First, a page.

Why OSCE Office in Yerevan closed and what consequences it will have?20:04, May 13, 2017 | News, Other news
Head of Helsinki Citizens’ Assembly Vanadzor, human rights agent Artur Sakunts is the interlocutor of Lragir.am.
Mr. Sakunts, several months ago Armenia’s civil society sent a letter to the OSCE head office based in Vienna expressing concerns that the OSCE Office in Yerevan might close. In fact we have a situation, when the office is closing on Azerbaijan’s demand, what does this mean?
It is noteworthy that in the South Caucasus there used to be OSCE offices in Georgia and Azerbaijan. The OSCE office in Georgia closed down after the Russian-Georgian war, upon the demand of Russia, due to not receiving the Russian side’s consent. With a further move the Azerbaijani authorities did not simply extend OSCE mandate in Azerbaijan. Only Yerevan office was remaining. In fact, the Armenian authorities did not have any objections related to the OCSE office in Yerevan; on the contrary, they were interested in its functioning. However, on the one hand there is a fact that Russia played an immediate role on the closing down of the OCSE Office in its neighboring Georgia, and on the other hand, the Azerbaijani authorities were the initiators to close the OSCE office in their country. Hence, those two countries have identical dispositions and display a similar initiative regarding the closing of the OCSE offices. Now one must assume that these two countries at least had their interest in the closing of the OSCE office in Yerevan.
What consequences can it have for Armenia?
First of all, with the OSCE as an interstate agency, OSCE member states encounter an actual challenge in the face of Russian and Azerbaijani authorities, which act to restrict OSCE activities. Other OSCE member states should be first of all concerned by this fact. Secondly, such an action has a negative impact especially on a country like Armenia, since the representative office of the OSCE in Armenia, one of the international outstanding agencies operating in the field of human rights, is in fact closing down. Certainly, Armenia continues being an OSCE member state like Russia and Azerbaijan, but the cooperation will be complicated to some extent: with the absence of the office there will no longer be an everyday communication regime. Here the next issue is the responsibility of the Armenian authorities. For quite a long time, the Republic of Armenia failed to join the positions of the OSCE countries that pursued a democratic path, which was regularly manifested in various OSCE meetings when the RF undertook obvious moves and actions that contradicted the OSCE principles. Moreover, it should be recalled that some of the OSCE member countries of former Soviet Union, including Central Asia countries, Azerbaijan and the RF initiated a statement which related to the non expediency of the international observation mission during elections, and unfortunately Armenia also joined it. Moreover, for a long time the RA authorities joined the initiatives taken by the RF, which were not directed to the expansion of the activities by the OCSE institutes or to a more intensified cooperation with them, but they were more aimed at the restriction of the OSCE influence. It means they failed to withstand the pressures existing in Armenian-Russian relations.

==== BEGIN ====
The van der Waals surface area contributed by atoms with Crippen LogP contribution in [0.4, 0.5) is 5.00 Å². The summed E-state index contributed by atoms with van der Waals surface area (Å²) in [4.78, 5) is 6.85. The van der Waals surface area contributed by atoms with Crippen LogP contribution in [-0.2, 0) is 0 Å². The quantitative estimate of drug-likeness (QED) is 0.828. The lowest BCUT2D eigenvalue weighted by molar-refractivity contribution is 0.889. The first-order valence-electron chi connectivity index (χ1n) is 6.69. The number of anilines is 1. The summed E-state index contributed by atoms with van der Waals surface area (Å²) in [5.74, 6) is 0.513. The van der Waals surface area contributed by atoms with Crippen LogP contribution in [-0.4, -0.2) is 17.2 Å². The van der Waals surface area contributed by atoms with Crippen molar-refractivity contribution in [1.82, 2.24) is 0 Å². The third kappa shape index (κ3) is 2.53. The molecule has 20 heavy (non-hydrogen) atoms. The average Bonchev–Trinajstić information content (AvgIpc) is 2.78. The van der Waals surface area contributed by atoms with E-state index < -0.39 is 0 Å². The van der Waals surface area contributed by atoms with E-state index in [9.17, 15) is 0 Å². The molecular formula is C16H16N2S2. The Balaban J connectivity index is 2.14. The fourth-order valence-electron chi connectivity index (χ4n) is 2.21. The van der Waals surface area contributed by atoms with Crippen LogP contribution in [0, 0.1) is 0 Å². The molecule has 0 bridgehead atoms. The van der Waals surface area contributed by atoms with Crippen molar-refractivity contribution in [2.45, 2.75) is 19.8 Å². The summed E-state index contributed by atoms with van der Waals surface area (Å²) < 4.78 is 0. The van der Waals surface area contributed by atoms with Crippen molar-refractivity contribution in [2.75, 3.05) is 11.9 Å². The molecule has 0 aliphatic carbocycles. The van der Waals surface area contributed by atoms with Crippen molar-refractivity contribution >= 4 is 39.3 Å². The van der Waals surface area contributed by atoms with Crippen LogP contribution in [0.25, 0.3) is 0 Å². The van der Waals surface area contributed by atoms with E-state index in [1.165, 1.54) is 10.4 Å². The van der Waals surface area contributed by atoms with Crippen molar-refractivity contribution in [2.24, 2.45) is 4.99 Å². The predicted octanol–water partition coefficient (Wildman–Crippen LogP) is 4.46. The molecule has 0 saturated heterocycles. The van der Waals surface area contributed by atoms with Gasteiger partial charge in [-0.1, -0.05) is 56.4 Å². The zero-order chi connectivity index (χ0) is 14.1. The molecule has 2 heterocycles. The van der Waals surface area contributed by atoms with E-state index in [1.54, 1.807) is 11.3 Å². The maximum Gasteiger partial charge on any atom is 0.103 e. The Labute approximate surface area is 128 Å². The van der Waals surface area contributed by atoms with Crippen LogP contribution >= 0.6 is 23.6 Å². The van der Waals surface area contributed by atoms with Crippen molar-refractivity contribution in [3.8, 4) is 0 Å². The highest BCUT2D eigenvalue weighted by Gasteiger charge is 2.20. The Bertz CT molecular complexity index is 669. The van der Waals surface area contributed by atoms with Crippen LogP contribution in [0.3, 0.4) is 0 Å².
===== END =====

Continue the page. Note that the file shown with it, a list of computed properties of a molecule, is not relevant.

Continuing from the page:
The behavior of the RA authorities at the voting of the UN General Assembly is noteworthy, when the voting on the annexation of the Crimea by Russia or apparent aggression of Russia in the East of the Ukraine took place. Thus, the RA authorities weakened their positions by stepping away from the principles underlying that international agency, and kept their dispositions in line with those of the governments having positions of authoritarian nature. And Armenia weakened its positions to withstand such challenges as the closing of the OSCE office. Therefore, the RA government also bears its share of responsibility in this respect. Can the closing of the OSCE office in Yerevan have any impact on the peaceful resolution of the Nagorno-Karabakh conflict?
The OCSE Minsk Group and three Co-Chair countries are involved in the peaceful resolution of the Nagorno-Karabakh conflict. Unfortunately, currently we are in a situation when the RF, one of the Co-Chair countries, has been for long undertaking measures to resolve the conflict. I mean the arms race, the steps against the Minsk format. In the meantime, the inadequate response and evaluations of the RA authorities regarding the apparent actions of the RF directed against the OSCE principles. The aforementioned actions entailed that during the process of the resolution of the Nagorno-Karabakh conflict Armenia found itself in the intersection of authoritarian countries’ interest.
In this regard, it turns out that through their policy the RA authorities have appeared among those, who are in favor of resolving the Nagorno-Karabakh conflict via force. Therefore, the RA authorities record a regress from the OSCE principles. It appears that the RA authorities are not an ally to the USA and France, which support the peaceful resolution of the Nagorno-Karabakh conflict. It is an illogical situation, when the RA Government is in the heart of the interests of the countries which are either in favor of using force methods, or encouraging the supporters of force use like Russia. This is the naked truth, however hard the RA authorities try to conceal it through various diplomatic statements and definitions today; nonetheless, it is impossible to disguise this obvious problem which emerged due to their immediate participation.